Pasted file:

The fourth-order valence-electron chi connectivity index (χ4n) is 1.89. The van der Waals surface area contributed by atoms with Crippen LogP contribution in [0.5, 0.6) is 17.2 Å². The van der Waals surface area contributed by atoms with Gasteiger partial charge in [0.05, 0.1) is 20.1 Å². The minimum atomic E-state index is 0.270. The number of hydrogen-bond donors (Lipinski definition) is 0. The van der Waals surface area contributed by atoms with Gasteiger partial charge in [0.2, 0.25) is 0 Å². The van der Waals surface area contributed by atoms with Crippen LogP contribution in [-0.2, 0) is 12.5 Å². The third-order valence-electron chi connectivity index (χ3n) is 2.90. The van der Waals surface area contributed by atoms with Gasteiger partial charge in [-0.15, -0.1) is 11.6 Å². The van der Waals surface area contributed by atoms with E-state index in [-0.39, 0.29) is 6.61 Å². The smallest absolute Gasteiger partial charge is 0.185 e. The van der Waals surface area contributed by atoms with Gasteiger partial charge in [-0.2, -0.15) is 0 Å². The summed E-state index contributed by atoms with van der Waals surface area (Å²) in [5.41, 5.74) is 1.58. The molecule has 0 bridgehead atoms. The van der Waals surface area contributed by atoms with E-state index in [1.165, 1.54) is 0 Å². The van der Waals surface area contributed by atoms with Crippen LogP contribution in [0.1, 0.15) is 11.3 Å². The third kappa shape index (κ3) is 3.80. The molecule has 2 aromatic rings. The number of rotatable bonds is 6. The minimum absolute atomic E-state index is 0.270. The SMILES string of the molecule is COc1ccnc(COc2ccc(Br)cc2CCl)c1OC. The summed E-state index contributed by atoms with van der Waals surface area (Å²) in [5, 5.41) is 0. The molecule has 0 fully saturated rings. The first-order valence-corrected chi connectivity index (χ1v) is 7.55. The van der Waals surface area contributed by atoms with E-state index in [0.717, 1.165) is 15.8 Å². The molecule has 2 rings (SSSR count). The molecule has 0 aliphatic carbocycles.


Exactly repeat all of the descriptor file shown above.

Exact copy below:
The fourth-order valence-electron chi connectivity index (χ4n) is 1.89. The van der Waals surface area contributed by atoms with Crippen LogP contribution in [0.5, 0.6) is 17.2 Å². The van der Waals surface area contributed by atoms with Gasteiger partial charge in [0.05, 0.1) is 20.1 Å². The minimum atomic E-state index is 0.270. The number of hydrogen-bond donors (Lipinski definition) is 0. The van der Waals surface area contributed by atoms with Gasteiger partial charge in [0.2, 0.25) is 0 Å². The van der Waals surface area contributed by atoms with Crippen LogP contribution in [-0.2, 0) is 12.5 Å². The third-order valence-electron chi connectivity index (χ3n) is 2.90. The van der Waals surface area contributed by atoms with Gasteiger partial charge in [-0.15, -0.1) is 11.6 Å². The van der Waals surface area contributed by atoms with E-state index in [-0.39, 0.29) is 6.61 Å². The smallest absolute Gasteiger partial charge is 0.185 e. The van der Waals surface area contributed by atoms with Gasteiger partial charge in [-0.2, -0.15) is 0 Å². The summed E-state index contributed by atoms with van der Waals surface area (Å²) in [5.41, 5.74) is 1.58. The molecule has 0 bridgehead atoms. The van der Waals surface area contributed by atoms with E-state index in [1.165, 1.54) is 0 Å². The van der Waals surface area contributed by atoms with Crippen LogP contribution in [0.1, 0.15) is 11.3 Å². The third kappa shape index (κ3) is 3.80. The molecule has 2 aromatic rings. The number of rotatable bonds is 6. The minimum absolute atomic E-state index is 0.270. The SMILES string of the molecule is COc1ccnc(COc2ccc(Br)cc2CCl)c1OC. The summed E-state index contributed by atoms with van der Waals surface area (Å²) in [5, 5.41) is 0. The molecule has 0 fully saturated rings. The first-order valence-corrected chi connectivity index (χ1v) is 7.55. The van der Waals surface area contributed by atoms with E-state index in [0.717, 1.165) is 15.8 Å². The molecule has 2 rings (SSSR count). The molecule has 0 aliphatic carbocycles.